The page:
Vincristine Shortage; Democrat Healthcare Vote; Cummings Drug Bill
Vincristine Shortage Sign of Larger Issue
After news of the vincristine shortage affecting the cancer community (https://www.nytimes.com/2019/10/14/health/cancer-drug-shortage.html) made headlines in several news outlets, the country’s prescription medication issues took center stage again. It’s a sign of larger problem: supply, demand, and drug pricing (https://voice.ons.org/advocacy/the-battle-against-drug-pricing-wages-on) are all enveloped in the same issue that’s directly affecting patients and their families.
The U.S. Food and Drug Administration is reviewing the process and players involved in drug pricing (https://voice.ons.org/advocacy/health-care-in-campaigns-respiratory-illness-from-vaping-drug-importation-politics), looking for ways to get a broader range of cancer medications to market without losing efficacy and safety regulations. Maintaining a balance is the agency’s role, but lives are at stake in the process. As the discussion continues, few understand the impact of prescription medication issues as well as oncology nurses. Share your stories and experiences with lawmakers (https://voice.ons.org/stories/health-policy-begins-with-you-educate-your-representatives-in-cancer-care) so they can make educated choices about key healthcare legislation. Join your voice to the ONS advocacy effort today (https://voice.ons.org/advocacy/get-involved).
Democrats Focus on Pushing Healthcare Vote
The Affordable Care Act (ACA)—known as Obamacare—is still under fire from the Trump administration and is likely to be the centerpiece of the healthcare conversation (https://voice.ons.org/advocacy/health-care-in-campaigns-respiratory-illness-from-vaping-drug-importation-politics) as we enter the 2020 presidential election. Democrats plan to force Republicans to make a difficult vote (https://thehill.com/news-by-subject/healthcare/465971-schumer-seeks-focus-on-health-care-amid-impeachment-fever): uphold portions of the ACA or vote against it with potential subsequent effects on their constituents. The choice will be especially telling for elected officials in vulnerable key states.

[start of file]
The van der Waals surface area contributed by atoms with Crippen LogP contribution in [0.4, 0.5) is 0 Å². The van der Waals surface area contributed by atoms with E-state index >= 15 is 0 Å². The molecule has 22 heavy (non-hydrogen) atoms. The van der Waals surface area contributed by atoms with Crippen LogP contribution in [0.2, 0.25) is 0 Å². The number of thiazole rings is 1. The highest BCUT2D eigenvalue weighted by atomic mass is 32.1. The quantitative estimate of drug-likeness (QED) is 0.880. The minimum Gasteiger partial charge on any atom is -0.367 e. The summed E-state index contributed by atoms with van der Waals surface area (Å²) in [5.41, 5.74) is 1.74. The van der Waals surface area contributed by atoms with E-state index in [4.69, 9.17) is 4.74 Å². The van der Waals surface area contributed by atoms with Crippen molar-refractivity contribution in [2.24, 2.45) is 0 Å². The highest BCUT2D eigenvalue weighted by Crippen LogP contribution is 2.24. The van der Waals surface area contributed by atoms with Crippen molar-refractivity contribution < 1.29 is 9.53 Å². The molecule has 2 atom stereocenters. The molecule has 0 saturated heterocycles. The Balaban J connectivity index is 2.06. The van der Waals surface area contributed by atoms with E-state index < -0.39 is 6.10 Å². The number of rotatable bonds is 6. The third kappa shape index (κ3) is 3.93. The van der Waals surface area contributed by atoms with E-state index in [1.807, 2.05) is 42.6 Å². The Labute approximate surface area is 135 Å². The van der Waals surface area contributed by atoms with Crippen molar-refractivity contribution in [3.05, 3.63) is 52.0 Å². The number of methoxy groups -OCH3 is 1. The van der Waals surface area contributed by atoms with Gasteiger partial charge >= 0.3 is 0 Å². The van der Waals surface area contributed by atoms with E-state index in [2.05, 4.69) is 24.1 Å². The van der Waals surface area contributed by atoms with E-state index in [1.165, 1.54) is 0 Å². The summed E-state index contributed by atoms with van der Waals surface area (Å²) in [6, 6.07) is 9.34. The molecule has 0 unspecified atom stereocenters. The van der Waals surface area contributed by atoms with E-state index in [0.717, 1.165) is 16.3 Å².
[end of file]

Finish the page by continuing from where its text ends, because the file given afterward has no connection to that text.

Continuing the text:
As more Americans demand solutions to access and affordable health care, particularly as medication prices soar (https://voice.ons.org/advocacy/the-battle-against-drug-pricing-wages-on), Congress is putting its own members on notice that votes will be taken and lines will be drawn. Come November 2020, the American people have their chance to speak on how those decisions play out.
Drug Bill Named for Elijah Cummings
On October 17, 2019, U.S. Representative and House Congressional Chair of the Oversight and Reform Committee Elijah Cummings (D-MD) passed away. His support of healthcare initiatives was extensive (https://cummings.house.gov/issues/healthcare)—especially concerning medication costs and accessibility issues for American. Drug costs have become the top issue in this year’s healthcare discussion (https://voice.ons.org/topic/prescription-medication). It’s popular with Democrats and Republicans in both the House and the Senate, and even President Trump is in favor of finding some legislation to lower costs for Americans (https://voice.ons.org/advocacy/hhs-releases-blueprint-for-affordable-prescription-drugs).
In that vein, Speaker Nancy Pelosi (D-CA), hoping to gain some traction from Cummings’ reputation, named H.R. 3, the drug pricing bill, in his honor: (https://www.washingtonpost.com/opinions/nancy-pelosi-elijah-cummings-was-congresss-voice-of-moral-clarity-and-truth/2019/10/18/9f9a4d06-f1d1-11e9-89eb-ec56cd414732_story.html) a fitting tribute and one he likely would have been humbled to accept. In a strange way, Cummings’ passing could help spur bipartisan work to enact a bill on drug pricing. It’s a central issue to Americans and one that continues to plague patients with chronic diseases like cancer. Learn more about what Washington plans to do about the drug pricing issue—and earn free CNE—by listening to the Oncology Nursing Podcast (https://www.ons.org/podcasts/episode-37-how-washington-is-tackling-high-prescription-drug-costs).